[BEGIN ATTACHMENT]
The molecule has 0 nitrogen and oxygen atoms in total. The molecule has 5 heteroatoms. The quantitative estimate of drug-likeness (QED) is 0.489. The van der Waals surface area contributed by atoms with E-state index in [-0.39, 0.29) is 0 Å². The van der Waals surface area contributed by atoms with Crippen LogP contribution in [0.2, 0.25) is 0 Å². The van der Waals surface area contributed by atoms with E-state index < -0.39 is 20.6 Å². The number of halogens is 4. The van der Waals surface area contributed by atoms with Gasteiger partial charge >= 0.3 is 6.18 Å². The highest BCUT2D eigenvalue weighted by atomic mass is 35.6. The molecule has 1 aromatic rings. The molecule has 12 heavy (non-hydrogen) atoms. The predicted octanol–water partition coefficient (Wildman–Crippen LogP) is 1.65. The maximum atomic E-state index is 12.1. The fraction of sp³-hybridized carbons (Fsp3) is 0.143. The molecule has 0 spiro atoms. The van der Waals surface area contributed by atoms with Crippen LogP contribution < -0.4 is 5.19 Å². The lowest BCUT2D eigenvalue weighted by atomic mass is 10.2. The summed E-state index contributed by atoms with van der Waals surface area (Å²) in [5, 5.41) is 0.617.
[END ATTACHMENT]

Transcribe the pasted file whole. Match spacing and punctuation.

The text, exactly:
The molecule has 0 nitrogen and oxygen atoms in total. The molecule has 5 heteroatoms. The quantitative estimate of drug-likeness (QED) is 0.489. The van der Waals surface area contributed by atoms with E-state index in [-0.39, 0.29) is 0 Å². The van der Waals surface area contributed by atoms with Crippen LogP contribution in [0.2, 0.25) is 0 Å². The van der Waals surface area contributed by atoms with E-state index < -0.39 is 20.6 Å². The number of halogens is 4. The van der Waals surface area contributed by atoms with Gasteiger partial charge >= 0.3 is 6.18 Å². The highest BCUT2D eigenvalue weighted by atomic mass is 35.6. The molecule has 1 aromatic rings. The molecule has 12 heavy (non-hydrogen) atoms. The predicted octanol–water partition coefficient (Wildman–Crippen LogP) is 1.65. The maximum atomic E-state index is 12.1. The fraction of sp³-hybridized carbons (Fsp3) is 0.143. The molecule has 0 spiro atoms. The van der Waals surface area contributed by atoms with Crippen LogP contribution < -0.4 is 5.19 Å². The lowest BCUT2D eigenvalue weighted by atomic mass is 10.2. The summed E-state index contributed by atoms with van der Waals surface area (Å²) in [5, 5.41) is 0.617.